I don’t really want to admit to this.
[one_half]But the other day I found myself envying someone’s use of emoji.
And just in case you’re wondering what on earth I’m talking about, an emoji is a small icon that’s used to express an idea or emotion in digital communication.[/one_half]
Anyway, I’ll say that again: the other day I found myself envying someone’s use of emoji.
It’s as stupid as it sounds. A friend tweeted a four-emoji combo that described exactly how happy she was to have a rainy day off to spend in bed reading.
My response was:
1. Why didn’t I think of using those emojis?
2. I should really start using that graph emoji more often
I shouldn’t really care. It’s not really that important.
But here’s the thing though – it might just be (and here’s why…)
The growth of Emoji use
Somehow in the last couple of years, emoji have taken over digital culture.
Emoji are in the text conversations we have, they’re tacked onto the end of tweets, Facebook posts and Instagram captions, and they’re made into memes. They’re so pervasive that more than half of all Instagram captions contain emoji. They’re getting pretty hard to ignore…
So why are emoji so popular?
Emoji are used because on a screen, it’s very hard to communicate emotion or intended meaning.
Emoji are great because they add emotion, meaning, and context to what we’re saying online.
Emoji are here to stay
Not only are emoji sticking around, they’re growing in importance.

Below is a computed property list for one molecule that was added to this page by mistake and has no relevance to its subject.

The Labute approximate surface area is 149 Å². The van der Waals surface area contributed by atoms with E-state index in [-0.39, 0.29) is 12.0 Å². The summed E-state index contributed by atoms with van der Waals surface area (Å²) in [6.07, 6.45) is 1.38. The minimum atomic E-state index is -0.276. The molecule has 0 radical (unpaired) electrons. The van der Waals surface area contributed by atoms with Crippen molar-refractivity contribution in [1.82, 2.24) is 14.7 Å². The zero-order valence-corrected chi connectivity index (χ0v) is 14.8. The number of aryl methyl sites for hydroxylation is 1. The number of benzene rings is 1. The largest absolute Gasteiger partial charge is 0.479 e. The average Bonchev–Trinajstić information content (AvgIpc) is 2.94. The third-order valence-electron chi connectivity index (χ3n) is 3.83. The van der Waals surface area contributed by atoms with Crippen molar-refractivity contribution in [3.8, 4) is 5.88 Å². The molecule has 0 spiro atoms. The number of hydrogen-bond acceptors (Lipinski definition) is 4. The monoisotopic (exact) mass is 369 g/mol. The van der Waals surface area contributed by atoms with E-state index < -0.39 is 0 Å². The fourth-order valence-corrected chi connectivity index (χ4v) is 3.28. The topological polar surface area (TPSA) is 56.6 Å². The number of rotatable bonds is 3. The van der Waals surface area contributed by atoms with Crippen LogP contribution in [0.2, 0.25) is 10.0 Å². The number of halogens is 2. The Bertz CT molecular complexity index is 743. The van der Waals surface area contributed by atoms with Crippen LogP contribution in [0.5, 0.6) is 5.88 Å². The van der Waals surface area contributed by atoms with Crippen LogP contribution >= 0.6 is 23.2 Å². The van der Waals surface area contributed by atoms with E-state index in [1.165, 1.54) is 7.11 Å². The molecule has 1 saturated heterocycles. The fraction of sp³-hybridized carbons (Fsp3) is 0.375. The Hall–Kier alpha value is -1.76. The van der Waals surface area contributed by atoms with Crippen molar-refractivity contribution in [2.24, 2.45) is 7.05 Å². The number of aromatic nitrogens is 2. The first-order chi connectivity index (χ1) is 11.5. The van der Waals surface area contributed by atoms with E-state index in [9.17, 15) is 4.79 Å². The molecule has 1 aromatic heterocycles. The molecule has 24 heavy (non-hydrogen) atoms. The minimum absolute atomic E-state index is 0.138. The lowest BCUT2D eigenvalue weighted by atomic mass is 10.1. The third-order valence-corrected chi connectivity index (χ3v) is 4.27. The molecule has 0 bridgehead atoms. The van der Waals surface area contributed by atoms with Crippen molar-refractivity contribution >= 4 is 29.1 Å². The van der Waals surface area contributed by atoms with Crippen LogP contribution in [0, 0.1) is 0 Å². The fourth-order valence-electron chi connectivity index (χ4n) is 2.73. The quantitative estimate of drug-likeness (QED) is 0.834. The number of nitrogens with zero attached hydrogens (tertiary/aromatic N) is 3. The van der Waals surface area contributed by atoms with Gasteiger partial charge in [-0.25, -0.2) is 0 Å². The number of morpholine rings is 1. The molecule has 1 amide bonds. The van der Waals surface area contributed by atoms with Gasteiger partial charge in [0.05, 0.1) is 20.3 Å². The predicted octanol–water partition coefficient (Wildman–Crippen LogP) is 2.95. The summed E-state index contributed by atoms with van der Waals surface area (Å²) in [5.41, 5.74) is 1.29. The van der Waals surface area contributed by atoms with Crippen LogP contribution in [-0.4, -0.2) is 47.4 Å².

Just this month, an update from Instagram has allowed users to include emoji in hashtags. Instagram HQ wrote: “Emoji have become part of a universal visual language. And just as we share photos and videos, we use emoji to communicate emotions and feelings in ways that anyone can understand, regardless of language or background.”
That’s exactly why emoji are such a big deal – emoji is its own language.
How are businesses are using emoji?
Businesses all over the world are embracing emoji across social media – but emoji are appearing offline too.
[one_half]2014 – Spark used emoji to create a virtual queue of people waiting for the release of the iPhone 6 and 6 Plus. Anyone wanting a phone was invited to join an emoji queue and have a life-sized emoji character reserve their spot outside one of Spark’s launch stores.[/one_half]
2015 – Coca-Cola Puerto Rico registered URLs for every emoji that conveys happiness. Consumers could enter a smiley face followed by a .ws suffix in their mobile web browser, which would take them to emoticoke.com. (Where consumers could then sign up for a chance to get emoji web addresses of their very own.)[/one_half]
Pretty clever, right?
Should you care about emoji?
If you’re serious about having an online presence, then you need to know how to communicate. And if emoji is the language, now’s a good time to learn it.
Ready to take the first step?
Turn on the emoji keyboard on your smart phone.